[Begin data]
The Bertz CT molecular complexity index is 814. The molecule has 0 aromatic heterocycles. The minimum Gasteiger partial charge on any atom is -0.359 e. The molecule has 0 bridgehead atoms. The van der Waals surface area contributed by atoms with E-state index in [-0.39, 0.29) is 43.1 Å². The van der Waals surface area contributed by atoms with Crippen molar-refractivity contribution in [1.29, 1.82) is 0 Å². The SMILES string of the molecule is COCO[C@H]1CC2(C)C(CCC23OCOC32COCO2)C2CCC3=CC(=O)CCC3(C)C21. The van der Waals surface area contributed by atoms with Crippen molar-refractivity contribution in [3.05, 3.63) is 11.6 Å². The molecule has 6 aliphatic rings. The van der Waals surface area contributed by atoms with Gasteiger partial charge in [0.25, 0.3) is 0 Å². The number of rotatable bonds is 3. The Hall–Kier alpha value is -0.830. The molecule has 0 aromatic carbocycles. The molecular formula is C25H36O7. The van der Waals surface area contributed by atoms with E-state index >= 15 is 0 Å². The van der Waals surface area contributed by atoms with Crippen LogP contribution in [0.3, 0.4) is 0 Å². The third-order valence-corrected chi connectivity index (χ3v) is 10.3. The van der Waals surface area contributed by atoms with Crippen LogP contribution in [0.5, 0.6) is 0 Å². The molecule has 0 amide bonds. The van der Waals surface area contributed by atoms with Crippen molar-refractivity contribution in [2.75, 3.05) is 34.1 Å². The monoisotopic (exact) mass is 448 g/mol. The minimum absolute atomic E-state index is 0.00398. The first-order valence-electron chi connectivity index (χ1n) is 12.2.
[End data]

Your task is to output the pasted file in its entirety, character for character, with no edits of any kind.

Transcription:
The Bertz CT molecular complexity index is 814. The molecule has 0 aromatic heterocycles. The minimum Gasteiger partial charge on any atom is -0.359 e. The molecule has 0 bridgehead atoms. The van der Waals surface area contributed by atoms with E-state index in [-0.39, 0.29) is 43.1 Å². The van der Waals surface area contributed by atoms with Crippen molar-refractivity contribution in [1.29, 1.82) is 0 Å². The SMILES string of the molecule is COCO[C@H]1CC2(C)C(CCC23OCOC32COCO2)C2CCC3=CC(=O)CCC3(C)C21. The van der Waals surface area contributed by atoms with Crippen molar-refractivity contribution in [3.05, 3.63) is 11.6 Å². The molecule has 6 aliphatic rings. The van der Waals surface area contributed by atoms with Gasteiger partial charge in [0.25, 0.3) is 0 Å². The number of rotatable bonds is 3. The Hall–Kier alpha value is -0.830. The molecule has 0 aromatic carbocycles. The molecular formula is C25H36O7. The van der Waals surface area contributed by atoms with E-state index >= 15 is 0 Å². The van der Waals surface area contributed by atoms with Crippen LogP contribution in [0.3, 0.4) is 0 Å². The third-order valence-corrected chi connectivity index (χ3v) is 10.3. The van der Waals surface area contributed by atoms with Crippen LogP contribution in [0.5, 0.6) is 0 Å². The molecule has 0 amide bonds. The van der Waals surface area contributed by atoms with Crippen molar-refractivity contribution in [2.75, 3.05) is 34.1 Å². The monoisotopic (exact) mass is 448 g/mol. The minimum absolute atomic E-state index is 0.00398. The first-order valence-electron chi connectivity index (χ1n) is 12.2.